·
kg
1
(Table 4). Foliar Zn concentrations in control plants were within the published
survey range of 24–52 mg
·
kg
1
Zn (Bryson et al., [
9
]). Plants grown in Zn-deficient conditions produced
similar amounts of biomass when compared to the control (Table 3). Despite the statistical significance
of the Zn tissue concentrations (Table 4), there was no statistical dierence in dry weights between the
Zn-deficient plants and the control plants (Table 3).
4. Discussion
While some anecdotal deficiency symptoms for cannabis are available in lay publications,
scientifically rigorous symptomology, particularly symptomological progression, is very limited or
non-existent in the literature. In this study, most documented symptoms of deficiencies were consistent
with descriptions from current literature for other plant species (Bryson et al., [
9
]; Barnes, [
16
]; Barker
and Pilbeam, [
17
]; Gibson et al., [
18
]) with some exceptions. Concentrations of N, P, K, Ca, Mg, and S
in the leaves when deficiency symptomology first appeared were 1.62, 0.09, 0.41, 0.39, 0.12, and 0.11%,
respectively. Concentrations of B, Cu, Fe, Mn, Mo, and Zn in the leaves when deficiency symptomology
first appeared were 2.46, 1.41, 60.1, 7.56, 0.06, and 10.7 mg·kg1, respectively.
Plants grown without Mo did not exhibit leaf symptomology nor less dry matter production
despite leaf tissue values being 96% lower than the complete controls. While visual symptoms of
Cu deficiency displayed the interveinal chlorosis in younger leaves documented in other plants,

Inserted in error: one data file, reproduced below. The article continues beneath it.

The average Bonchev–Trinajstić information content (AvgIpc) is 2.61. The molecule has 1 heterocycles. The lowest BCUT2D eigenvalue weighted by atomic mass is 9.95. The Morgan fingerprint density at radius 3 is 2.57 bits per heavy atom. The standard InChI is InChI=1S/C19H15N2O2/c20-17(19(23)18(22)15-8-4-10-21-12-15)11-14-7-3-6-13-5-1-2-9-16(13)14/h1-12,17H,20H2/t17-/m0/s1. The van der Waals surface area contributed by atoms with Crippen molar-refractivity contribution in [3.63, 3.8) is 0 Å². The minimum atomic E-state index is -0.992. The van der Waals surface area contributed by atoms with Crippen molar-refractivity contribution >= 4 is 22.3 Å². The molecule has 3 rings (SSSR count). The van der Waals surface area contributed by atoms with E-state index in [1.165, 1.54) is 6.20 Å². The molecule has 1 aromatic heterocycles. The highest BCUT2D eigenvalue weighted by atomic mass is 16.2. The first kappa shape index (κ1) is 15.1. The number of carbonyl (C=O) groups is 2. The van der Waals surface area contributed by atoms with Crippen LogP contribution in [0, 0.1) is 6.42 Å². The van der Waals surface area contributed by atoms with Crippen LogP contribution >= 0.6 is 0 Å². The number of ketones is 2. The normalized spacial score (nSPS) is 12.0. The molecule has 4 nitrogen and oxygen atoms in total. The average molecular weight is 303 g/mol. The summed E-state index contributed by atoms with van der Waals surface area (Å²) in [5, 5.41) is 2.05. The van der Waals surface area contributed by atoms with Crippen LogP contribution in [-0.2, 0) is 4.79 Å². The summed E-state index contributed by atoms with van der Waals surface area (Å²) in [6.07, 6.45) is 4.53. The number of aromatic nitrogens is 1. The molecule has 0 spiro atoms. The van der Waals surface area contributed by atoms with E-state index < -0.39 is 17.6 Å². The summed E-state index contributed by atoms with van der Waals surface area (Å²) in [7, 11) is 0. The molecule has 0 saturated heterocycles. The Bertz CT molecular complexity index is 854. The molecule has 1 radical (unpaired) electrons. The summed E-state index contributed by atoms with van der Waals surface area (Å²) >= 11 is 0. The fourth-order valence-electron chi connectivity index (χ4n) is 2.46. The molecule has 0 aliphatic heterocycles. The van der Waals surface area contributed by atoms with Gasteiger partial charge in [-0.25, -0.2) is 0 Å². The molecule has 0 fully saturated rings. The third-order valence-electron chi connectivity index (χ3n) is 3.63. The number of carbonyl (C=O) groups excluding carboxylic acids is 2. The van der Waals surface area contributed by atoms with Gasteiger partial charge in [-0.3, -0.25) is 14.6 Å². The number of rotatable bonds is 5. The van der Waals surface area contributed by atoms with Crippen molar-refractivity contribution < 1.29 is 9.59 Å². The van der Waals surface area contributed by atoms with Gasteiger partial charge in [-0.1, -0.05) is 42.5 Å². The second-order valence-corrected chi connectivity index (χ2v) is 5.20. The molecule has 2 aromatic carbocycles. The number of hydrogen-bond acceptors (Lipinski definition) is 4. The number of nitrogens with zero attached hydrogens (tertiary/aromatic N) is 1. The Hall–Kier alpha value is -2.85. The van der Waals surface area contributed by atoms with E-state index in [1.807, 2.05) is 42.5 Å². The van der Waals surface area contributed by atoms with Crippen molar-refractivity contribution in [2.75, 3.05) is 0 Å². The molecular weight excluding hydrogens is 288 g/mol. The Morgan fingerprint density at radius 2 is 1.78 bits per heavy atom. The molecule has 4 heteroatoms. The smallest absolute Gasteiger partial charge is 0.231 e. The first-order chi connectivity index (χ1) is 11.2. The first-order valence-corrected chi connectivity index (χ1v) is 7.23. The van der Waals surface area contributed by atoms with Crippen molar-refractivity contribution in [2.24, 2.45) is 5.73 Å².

the Cu-deficient cannabis also showed an odd wilting pattern (Figure 4). This wilting in Cu-deficient
hemp plants is mentioned in fiber hemp (Van der Werf, [
19
]). Copper is important in cell wall
metabolism (Yruela, [
20
]). The condition which Van der Werf [
19
] referred to as “’gummi’-hemp” may
indicate that Cu is needed in greater quantities in hemp than in other species, especially when grown
for fiber. While these symptoms of wilting and lodging were in fiber hemp, which has a very vigorous
vertical growth habit, the same process could be occurring in floral hemp cultivars.
Additionally, B-deficient treated plants displayed similar wilting tendencies. Upon further
inspection of the roots, it was shown that the terminal growing tip had died and turned necrotic,
and there were many axillary roots due to the loss of apical dominance. Boron is important in cell wall
development and elongation of plant cell walls, especially in the radicle and other root meristematic
regions (Hu and Brown, [
21
]; Whittington, [
22
]). The wilting seen could have been due to a lack of root
mass due to an underdeveloped root system. Given all plants were irrigated for the same amount of
time, it is feasible to assume that the wilting was due to a lack of water uptake because root growth
was impaired.
Nutrients varied in how rapidly deficiency symptoms were visually apparent. In treatments
where N, P, Ca, Mg, S, Mn, and B were withheld, deficiency symptoms were observed within 6 to
7 weeks. Conversely, where K, Zn, Cu, Fe were withheld, visual deficiencies only occurred after
9 weeks and, as previously noted, not at all in Mo. The use of visual symptomology as a diagnostic tool
may be more useful for the nutrients that demonstrate symptoms sooner rather than later. However,
for field and greenhouse floral hemp production, visual symptoms may express early enough in the
season where rescue nutrient applications can be made. Additionally, routine MRML tissue sampling
during the season will identify if nutrients are getting near the concentrations that show symptoms,